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Writing news

When writing news stories it’s important to be concise – and also to catch people’s attention. You can achieve this picking your stories carefully and using some simple writing techniques. Be quick about turnaround: the more up-to-date story is the more interesting it is.

There are a few well-worn journalistic techniques you can apply to your local Scout writing.

Before you start writing, ask yourself two things:

What is my story about?

How am I going to tell my story?


Use the inverted pyramid

Put all the important facts at the beginning of your article – intro should be its engaging, enticing shop window: contain a nugget of your entire story’s information. Aim for 30 words at the most and when you’re writing it imagine that if someone reads it should give the reader all the bare bones of the story. The bulk of your article should simply be expanding – adding meat on the story. After the intro, the rest of the information should be presented in order of importance. At each step try to imagine what the reader would want to read next.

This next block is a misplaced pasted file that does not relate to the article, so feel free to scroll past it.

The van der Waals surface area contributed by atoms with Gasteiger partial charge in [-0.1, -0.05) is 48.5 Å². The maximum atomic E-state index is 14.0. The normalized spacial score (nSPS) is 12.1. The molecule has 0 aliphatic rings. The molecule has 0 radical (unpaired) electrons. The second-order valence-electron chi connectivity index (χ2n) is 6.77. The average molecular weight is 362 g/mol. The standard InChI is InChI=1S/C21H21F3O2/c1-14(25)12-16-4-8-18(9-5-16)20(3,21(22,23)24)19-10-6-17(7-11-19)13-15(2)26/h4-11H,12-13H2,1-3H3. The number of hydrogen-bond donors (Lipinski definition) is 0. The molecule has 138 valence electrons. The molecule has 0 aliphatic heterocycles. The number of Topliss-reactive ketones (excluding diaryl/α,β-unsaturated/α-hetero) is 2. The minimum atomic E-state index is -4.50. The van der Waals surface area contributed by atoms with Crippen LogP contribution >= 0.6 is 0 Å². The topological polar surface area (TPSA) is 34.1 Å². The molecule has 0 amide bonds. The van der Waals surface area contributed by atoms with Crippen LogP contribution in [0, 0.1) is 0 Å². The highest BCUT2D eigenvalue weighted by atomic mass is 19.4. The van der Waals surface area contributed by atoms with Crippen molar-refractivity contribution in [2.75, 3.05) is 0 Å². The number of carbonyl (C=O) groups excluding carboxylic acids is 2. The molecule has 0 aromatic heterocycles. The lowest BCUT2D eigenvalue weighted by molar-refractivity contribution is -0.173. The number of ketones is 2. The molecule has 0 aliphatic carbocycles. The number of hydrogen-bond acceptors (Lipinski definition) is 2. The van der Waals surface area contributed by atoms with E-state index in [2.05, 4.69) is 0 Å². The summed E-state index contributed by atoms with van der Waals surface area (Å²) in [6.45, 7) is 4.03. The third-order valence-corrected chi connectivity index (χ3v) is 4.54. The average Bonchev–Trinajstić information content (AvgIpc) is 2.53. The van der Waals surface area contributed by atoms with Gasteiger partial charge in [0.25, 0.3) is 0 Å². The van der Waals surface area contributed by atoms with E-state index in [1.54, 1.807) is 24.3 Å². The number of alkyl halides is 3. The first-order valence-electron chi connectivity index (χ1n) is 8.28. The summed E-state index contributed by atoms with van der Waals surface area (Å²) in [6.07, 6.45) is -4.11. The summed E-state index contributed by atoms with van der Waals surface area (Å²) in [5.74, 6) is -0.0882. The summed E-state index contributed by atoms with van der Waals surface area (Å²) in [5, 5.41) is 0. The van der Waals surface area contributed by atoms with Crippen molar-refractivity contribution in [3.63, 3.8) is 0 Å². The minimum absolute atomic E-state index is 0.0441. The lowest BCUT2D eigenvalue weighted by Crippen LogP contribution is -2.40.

See your story as a series of answers

Your story must include answers to the Who? What? Where? When? Why? How? Take, for instance, a story about a Scout Group breaking a world record. Who was it that broke the record? What record did they break – and where did it happen? What motivated them to break it (the why)? And by how much did they break the previous record?


Get a hook or angle

To make your story even more enticing, you need to give it extra depth and another reason for people to read it. That’s where a hook comes in. It makes your story more relevant to readers – and it can take various forms. Make it timely by hooking it onto an anniversary or time of year, or you could marry it in with a wider national trend. For example, you could tie a UK news item about the health benefits of volunteering – into a piece about a number of volunteer vacancies in your Group.


Add colour

Although you should avoid flowery language, keep your sentences tight and paragraphs short (aim for a wordcount of 500 maximum), you can add interest to your story with quality quotes, striking detail, descriptions and anecdotes. Make sure you include as much information about the people involved, and when you extract statements from them, ask them how they feel; the best kind of quotes capture energy and the speaker’s turn of phrase. When it comes down to it, all news stories are based on how people are affected.


Have a call to action

In your final paragraph tie up the loose ends; add all the requisite but sometimes boring factual information so readers know where to go if they want to read more. So, if your story is about the launch of an appeal to rebuild your headquarters; make sure you tell people what they can do to help and include contact information. You want people to feel galvanised, inspired and informed at the end of your story.

 

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